Internet of Things

IoT Insurance Market Set To Grow At CAGR Of More Than 65 Percent By 2022

The global Internet of Things insurance market is expected to grow at a CAGR of 65.89 percent by 2022, reaching a market size of $42.76 billion.

That’s according to a new report from Research and Markets, which said the IoT insurance market is being driven by the adoption of IoT products in developed and developing economies and growing demand for cloud platforms and other services in the insurance industry. According to a press release highlighting the new research, Research and Markets said a lot of the IoT devices offer up intelligent data for insurers to aid in tracking health, detecting abnormalities and reducing risks for policyholders. The real-time data, argued the report, would enhance the relationship between insurers and policyholders.

“Most of the automotive insurance industries offer usage-based insurance for drivers and car owners. The IoT-based devices, such as in-vehicle sensors, global positioning systems and other on-board devices, generate informative data for [the] insurance industry,” Research and Markets wrote in the release. “Data such as speed, acceleration and distance driven is collected by insurers and is used to accurately access premium policies and reduce frauds.”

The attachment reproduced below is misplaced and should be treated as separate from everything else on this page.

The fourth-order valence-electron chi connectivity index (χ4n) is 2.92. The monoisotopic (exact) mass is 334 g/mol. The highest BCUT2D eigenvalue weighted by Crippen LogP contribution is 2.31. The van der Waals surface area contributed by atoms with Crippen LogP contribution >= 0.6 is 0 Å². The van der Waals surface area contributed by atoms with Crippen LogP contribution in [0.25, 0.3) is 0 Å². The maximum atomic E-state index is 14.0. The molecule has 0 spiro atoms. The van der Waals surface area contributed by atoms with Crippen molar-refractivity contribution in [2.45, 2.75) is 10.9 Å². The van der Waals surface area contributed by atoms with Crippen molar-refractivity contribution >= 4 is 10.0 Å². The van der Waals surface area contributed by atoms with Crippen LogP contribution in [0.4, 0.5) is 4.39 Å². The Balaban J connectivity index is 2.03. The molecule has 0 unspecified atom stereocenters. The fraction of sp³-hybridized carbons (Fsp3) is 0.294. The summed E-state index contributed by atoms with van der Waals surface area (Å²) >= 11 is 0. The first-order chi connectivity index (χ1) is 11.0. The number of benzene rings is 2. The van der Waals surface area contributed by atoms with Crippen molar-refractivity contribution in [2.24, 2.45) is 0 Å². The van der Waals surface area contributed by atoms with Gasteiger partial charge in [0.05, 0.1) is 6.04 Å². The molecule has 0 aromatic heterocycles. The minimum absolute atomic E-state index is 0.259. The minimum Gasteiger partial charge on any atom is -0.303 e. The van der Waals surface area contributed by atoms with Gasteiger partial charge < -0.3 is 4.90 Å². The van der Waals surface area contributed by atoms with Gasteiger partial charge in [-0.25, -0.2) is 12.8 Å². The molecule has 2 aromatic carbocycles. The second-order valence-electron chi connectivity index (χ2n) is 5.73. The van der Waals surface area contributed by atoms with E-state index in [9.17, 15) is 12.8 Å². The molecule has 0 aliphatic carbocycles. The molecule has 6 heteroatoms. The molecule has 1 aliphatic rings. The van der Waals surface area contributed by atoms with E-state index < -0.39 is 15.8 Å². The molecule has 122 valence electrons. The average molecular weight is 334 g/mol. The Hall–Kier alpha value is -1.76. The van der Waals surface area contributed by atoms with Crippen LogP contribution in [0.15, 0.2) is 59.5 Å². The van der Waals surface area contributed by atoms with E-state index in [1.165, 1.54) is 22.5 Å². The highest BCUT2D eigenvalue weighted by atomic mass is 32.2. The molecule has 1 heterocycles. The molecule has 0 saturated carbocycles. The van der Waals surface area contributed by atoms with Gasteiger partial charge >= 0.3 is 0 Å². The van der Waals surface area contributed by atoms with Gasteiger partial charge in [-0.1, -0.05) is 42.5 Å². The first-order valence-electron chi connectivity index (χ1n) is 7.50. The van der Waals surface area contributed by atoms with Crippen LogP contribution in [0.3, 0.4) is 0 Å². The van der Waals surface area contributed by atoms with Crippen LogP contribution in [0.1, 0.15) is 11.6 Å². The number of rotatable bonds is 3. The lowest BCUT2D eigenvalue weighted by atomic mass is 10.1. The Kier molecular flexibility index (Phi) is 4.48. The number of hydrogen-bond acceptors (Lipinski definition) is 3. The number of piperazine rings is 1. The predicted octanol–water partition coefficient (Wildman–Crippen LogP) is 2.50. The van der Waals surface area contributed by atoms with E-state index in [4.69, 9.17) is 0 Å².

What’s more, the research firm pointed out that policyholders are able to get rewards for good behavior when it comes to driving and when they improve their driving habits, which means IoT would be able reduce the cost of premiums and strengthen the relationship between the customer and the insurer.

In January, Research and Markets issued another report in which it sized the IoT Identity Access Management (IAM) market, saying it is expected to explode in the coming years. Research and Markets is projecting the market size to go from $1.1 billion in 2016 to $4.97 billion by 2021. That represents a CAGR of 35.2 percent from 2016 to 2021.


Latest Insights: 

With an estimated 64 million connected cars on the road by year’s end, QSRs are scrambling to win consumer drive-time dollars via in-dash ordering capabilities, while automakers like Tesla are developing new retail-centric charging stations. The PYMNTS Commerce Connected Playbook explores how the connected car is putting $230 billion worth of connected car spend into overdrive.

Click to comment


To Top